DOVER — Caleb Jacobs and his brother Ethan were on competitive-shooting teams when they attended Hector schools, but when they moved to Dover, there wasn’t one.
“I find trapping and skeet shooting fun; it’s something I always enjoyed and something
I missed at Dover,” Caleb said.
Thanks to his mother — outdoorsy business teacher Rhonda
Jacobs —the Dover School District will start a trapshooting program in January for students in sixth through 12th grades. It is being sponsored in conjunction with the Arkansas Game and Fish Commission through its Arkansas Youth Shooting Sports Program.
The program will involve the entire Jacobs family. Jacobs, who is in her fourth year teaching in the Dover School District, was certified in September as a coach. Her husband, Gary, was also certified and will be her assistant. Their sons Caleb, 17, a senior, and Ethan, 15, a sophomore, will be on the senior high team; younger brother Eli, an 11-year-old sixth-grader, will be on the junior high team.
Rhonda Jacobs said she was inspired by her oldest son’s comment that he missed the competitive shooting team in Hector, where she taught for 19 years.
The teenagers, along with their younger brother, participate in competitive shooting through 4-H, too, and Jacobs said she enjoys shooting with her sons occasionally.
In trapshooting, a machine throws clay targets, called pigeons, from a single machine or “house.” In skeet shooting, the targets are released from upper and lower machines.
“I find trap easier,” said Caleb, who added that he’s been trapshooting since he was in the sixth grade.
Dover Superintendent Jerry Owens said Jacobs got the program off the ground. She came to him with the proposal and volunteered to be certified.
“She’s the only reason this thing is going,” Owens said.
The first year of the program could essentially be free to the school district if a grant is received from the Arkansas Game and Fish Commission. The grant would provide the clay-target thrower, ammunition, and ear and eye protection. Students would provide their own shotguns.
“It’s a program we’ve been looking at here for a couple of years. We did a survey from our kids, and we had like 70 kids respond that they were interested,” Owens said. He said about 50 students showed up for an after-school meeting about the shooting program.
Jacobs said as of last week, 41 students had signed up for the program — 22 in junior high and 19 in senior high. Of those, eight are female.
Kailey May, 13, is one of those. A daughter of Robert and Tehya May, Kailey will be on the junior high team.
“I’ve been hunting since I was really little; my dad and I go hunting every year,” she said.“I’ve shot a bear and probably about six deer.”
Trapshooting is something new to her.
“I’ve never actually been skeet or trap shooting, but I think it would be a really fun activity to do and get everybody working as a team,” Kailey said. “I’m not really nervous about it. Being one of the few girls will be a learning experience. We’ll start on the same level, and we’ll have a good time.”
Jacobs, who teaches at the high school, said she wants to recruit more females for the senior high team, which now has two.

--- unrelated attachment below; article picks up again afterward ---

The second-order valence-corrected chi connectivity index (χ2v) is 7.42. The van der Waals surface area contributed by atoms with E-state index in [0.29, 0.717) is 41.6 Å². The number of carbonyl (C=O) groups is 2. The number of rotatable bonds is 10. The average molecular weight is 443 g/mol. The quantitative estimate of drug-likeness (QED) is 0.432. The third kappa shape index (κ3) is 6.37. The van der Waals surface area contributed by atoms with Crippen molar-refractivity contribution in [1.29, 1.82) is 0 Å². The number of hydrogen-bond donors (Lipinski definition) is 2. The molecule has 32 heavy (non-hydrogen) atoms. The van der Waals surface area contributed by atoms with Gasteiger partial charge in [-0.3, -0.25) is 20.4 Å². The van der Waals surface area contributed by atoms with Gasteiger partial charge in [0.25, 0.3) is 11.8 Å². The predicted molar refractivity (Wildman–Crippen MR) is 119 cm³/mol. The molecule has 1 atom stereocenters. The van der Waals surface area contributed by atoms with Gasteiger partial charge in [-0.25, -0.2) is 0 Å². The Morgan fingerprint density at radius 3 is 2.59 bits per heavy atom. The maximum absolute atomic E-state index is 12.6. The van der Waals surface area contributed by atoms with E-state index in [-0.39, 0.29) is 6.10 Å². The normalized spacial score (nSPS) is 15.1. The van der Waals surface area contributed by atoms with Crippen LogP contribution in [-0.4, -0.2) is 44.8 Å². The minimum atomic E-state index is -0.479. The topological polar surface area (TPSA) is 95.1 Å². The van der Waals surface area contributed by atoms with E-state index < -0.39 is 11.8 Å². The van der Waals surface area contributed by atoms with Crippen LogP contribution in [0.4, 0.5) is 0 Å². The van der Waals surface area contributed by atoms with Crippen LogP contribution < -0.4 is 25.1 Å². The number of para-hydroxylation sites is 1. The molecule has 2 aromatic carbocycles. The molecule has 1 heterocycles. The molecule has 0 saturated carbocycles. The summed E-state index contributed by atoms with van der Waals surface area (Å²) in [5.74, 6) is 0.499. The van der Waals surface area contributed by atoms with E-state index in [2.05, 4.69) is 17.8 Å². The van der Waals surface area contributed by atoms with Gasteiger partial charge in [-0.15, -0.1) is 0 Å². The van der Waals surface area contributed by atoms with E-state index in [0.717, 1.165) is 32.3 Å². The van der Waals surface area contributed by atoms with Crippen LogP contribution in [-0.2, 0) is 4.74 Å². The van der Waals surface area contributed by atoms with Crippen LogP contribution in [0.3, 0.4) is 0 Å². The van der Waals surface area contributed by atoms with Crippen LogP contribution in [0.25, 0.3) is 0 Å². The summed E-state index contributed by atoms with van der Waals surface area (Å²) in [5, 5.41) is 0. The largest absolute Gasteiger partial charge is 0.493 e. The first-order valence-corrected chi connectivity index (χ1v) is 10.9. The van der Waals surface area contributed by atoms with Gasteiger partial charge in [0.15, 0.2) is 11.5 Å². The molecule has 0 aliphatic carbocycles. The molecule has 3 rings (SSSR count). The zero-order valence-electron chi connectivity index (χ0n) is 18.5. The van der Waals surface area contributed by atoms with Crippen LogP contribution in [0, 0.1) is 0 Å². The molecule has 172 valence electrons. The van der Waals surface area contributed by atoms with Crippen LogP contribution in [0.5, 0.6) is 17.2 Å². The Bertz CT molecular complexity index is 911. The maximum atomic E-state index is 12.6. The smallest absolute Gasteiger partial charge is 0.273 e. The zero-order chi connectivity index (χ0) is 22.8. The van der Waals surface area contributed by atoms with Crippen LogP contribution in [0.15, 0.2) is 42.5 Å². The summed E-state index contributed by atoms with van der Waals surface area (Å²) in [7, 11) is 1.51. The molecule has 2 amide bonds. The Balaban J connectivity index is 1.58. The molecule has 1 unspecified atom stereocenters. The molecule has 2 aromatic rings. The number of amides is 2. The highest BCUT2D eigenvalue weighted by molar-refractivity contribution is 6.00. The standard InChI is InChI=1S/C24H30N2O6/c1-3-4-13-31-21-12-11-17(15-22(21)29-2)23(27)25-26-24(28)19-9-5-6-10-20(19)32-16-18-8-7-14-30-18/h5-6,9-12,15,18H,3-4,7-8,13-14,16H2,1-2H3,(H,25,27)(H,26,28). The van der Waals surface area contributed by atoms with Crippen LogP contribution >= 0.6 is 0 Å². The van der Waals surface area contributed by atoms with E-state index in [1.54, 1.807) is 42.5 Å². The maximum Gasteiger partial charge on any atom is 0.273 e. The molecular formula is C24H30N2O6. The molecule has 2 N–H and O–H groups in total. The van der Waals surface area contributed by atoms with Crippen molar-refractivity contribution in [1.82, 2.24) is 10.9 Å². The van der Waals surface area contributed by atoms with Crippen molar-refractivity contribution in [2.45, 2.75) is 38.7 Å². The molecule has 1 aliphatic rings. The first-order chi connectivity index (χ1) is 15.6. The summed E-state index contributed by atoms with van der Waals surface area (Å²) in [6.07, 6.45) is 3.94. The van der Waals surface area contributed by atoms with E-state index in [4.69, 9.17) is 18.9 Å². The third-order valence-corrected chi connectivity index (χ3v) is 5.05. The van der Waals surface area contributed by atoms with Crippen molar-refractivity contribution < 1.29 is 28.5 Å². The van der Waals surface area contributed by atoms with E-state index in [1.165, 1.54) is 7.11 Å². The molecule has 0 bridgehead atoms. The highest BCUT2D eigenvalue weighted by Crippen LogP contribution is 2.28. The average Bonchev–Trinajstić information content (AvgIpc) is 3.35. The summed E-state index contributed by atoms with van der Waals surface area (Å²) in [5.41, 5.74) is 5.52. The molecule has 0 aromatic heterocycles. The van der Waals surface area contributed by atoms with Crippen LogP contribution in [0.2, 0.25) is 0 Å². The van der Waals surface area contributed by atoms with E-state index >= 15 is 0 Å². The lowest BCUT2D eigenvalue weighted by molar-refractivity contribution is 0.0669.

“I know I’ve got some girls who like to shoot and hunt in senior high,” she said.
The practice site will be north of the elementary school.
“[The site is] overlooking a mile section of wood, so it’s very safe, very secure, kind of out in the country,” Owens said. “The school is back behind it. We’ll be shooting away from the school; we’ll be shooting on weekends. No children will be present [at the school].”
Jacobs said the students will be standing on school property, but students will be shooting the clay targets across a wooded area owned by David Bewley, who gave his permission for its use. The district bought 40 acres from Bewley to build the
Owens said that because city ordinance forbids guns to be shot in the city limits, the school district also had to go before the Dover City Council for approval for the program.
“This is a rural community, and it has lots of sportsmen in the area. It’s a positive activity,” Owens said.
Jacobs said safety training will be done in January, and practices will begin in February.
“Safety is our biggest concern, and our biggest goal is to be safe,” she said. “They’ll check their guns in when they get here and check
them out after practice.”
Jacobs said she will have the ammunition when the students arrive at practice, and a clear-barrel indicator will be used at the beginning and end of practices to make sure each student’s gun is unloaded.
Trapshooting is done with squads of five-person teams. Several schools in the area have competitive-shooting sports teams, she said.
“There are several little different competitions you can go to,” Jacobs said.
The district conference is in May in Jacksonville, and the state competition is held there in June, she said.
Although she wants the Dover teams to excel, Jacobs has a bigger goal.
“They learn gun safety and handling the gun properly, and my big goal is just for them to enjoy the outdoors and learn to compete on a friendly level and have good family-friendly competition — just the great outdoors,” Jacobs said. “Get them back outside and enjoying the outdoors.
“Technology is wonderful, but I think sometimes it keeps them from enjoying [being] outside.”
Senior writer Tammy Keith can be reached at (501) 327-0370 or firstname.lastname@example.org.